The Roundtable

Senioritis hits Hall

Seniors+relax+in+class+following+the+completion+of+an+assignment.+Teachers+and+administrators+feel+that+it+is+the+responsibility+of+seniors+to+ensure+that+they+stay+engaged+in+class.
Seniors relax in class following the completion of an assignment. Teachers and administrators feel that it is the responsibility of seniors to ensure that they stay engaged in class.

Seniors relax in class following the completion of an assignment. Teachers and administrators feel that it is the responsibility of seniors to ensure that they stay engaged in class.

Anson Gordon-Creed

Anson Gordon-Creed

Seniors relax in class following the completion of an assignment. Teachers and administrators feel that it is the responsibility of seniors to ensure that they stay engaged in class.

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As the majority of college deadlines having passed, the Class of 2018 faces the potential challenge of “senioritis,” the phenomenon of declining motivation and performance that affects seniors, especially during the second semester.
“Senioritis can affect motivation and efficiency,” Academic Support Director Rachel Herbert said. “I think for some people it comes from a fear of what comes next, and for others, it’s the result of overconfidence now that one is a legal adult.”
Even though college application deadlines have passed, colleges see both midyear and final transcripts and reserve the right to deny admission to an accepted applicant should the student’s senior-year grades drop, according to The College Board.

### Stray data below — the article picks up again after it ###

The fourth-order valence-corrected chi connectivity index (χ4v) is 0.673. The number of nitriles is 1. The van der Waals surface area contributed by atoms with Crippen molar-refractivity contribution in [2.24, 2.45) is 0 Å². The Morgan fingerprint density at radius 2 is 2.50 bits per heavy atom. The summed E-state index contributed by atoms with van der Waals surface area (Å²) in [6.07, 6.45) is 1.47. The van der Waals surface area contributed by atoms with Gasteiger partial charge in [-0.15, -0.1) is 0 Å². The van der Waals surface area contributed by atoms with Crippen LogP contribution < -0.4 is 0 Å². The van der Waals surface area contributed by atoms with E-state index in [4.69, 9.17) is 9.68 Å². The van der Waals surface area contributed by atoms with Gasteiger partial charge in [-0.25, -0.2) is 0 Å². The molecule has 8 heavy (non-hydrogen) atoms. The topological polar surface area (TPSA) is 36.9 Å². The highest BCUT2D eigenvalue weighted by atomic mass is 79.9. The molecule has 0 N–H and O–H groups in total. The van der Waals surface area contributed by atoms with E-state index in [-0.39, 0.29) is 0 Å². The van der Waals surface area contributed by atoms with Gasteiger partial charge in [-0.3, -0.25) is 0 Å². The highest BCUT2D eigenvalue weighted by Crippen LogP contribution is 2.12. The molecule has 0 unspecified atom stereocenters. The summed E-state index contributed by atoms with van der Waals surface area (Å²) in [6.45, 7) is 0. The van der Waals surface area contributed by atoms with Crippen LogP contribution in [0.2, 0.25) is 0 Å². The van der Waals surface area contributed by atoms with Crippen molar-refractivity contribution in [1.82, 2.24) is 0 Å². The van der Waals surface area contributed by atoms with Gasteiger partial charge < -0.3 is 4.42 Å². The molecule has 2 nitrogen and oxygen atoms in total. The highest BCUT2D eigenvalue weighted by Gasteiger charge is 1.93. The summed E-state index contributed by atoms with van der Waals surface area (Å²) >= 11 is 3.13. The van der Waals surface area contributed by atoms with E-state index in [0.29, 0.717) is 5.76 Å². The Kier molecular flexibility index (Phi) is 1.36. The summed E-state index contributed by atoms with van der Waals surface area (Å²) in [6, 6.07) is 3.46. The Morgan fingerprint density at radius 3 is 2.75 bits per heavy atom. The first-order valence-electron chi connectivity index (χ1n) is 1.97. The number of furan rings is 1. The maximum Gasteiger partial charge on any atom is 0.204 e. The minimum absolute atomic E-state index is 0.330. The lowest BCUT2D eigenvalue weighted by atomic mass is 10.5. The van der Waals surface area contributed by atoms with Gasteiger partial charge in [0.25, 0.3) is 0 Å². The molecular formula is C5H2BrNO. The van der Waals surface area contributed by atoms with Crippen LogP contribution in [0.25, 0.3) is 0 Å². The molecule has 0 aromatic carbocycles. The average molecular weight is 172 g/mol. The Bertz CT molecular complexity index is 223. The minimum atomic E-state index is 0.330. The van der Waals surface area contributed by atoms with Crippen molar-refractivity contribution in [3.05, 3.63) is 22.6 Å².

“It’s easy to think you’ve got all your work done and that you’re on your way out,” chemistry teacher Shannon Halkyard said. “I’ve seen the negative side of that with a student who got their admission rescinded.”
Faculty admit that senioritis existed when they were high school seniors, although there are a few noticeable differences with when it sets in and with what students do in their free time instead of homework. Nevertheless, teachers and administrators are leaving it to their students to make sure that they remain in acceptable academic standing and on track to graduate.
“Senioritis is the desire to do as little as possible at the end senior year and still graduate,” Dean Reynolds Marquette said. “Every school discusses it among the faculty, but as far as Stuart Hall coming up with some concerted action plan, no. By the time you’re a senior you need to take care of it yourself.”
Suggested treatments for senioritis from faculty include making action plans for all assigned work and trying to get the most use out of allotted study periods.
“I’d love to see more seniors working in my classroom,” Herbert said. “I’ve tried to teach more effective time management. Once a student knows where they’re going after school, I’ve also tried to help them figure out how to handle the next step, and develop the necessary skills now.”
Seniors have varying opinions as to who was suffering from senioritis and how badly, but admit it is happening.
“It’s just towards the end of high school you’ve put in all you have for three-and-a-half years, and now you’re just kinda done,” Jared Rafnson ’18 said. “I think pretty much every senior is going through senioritis right night now, including myself: not turning in homework, not showing up to class…both. People are taking their foot off the gas pedal.”

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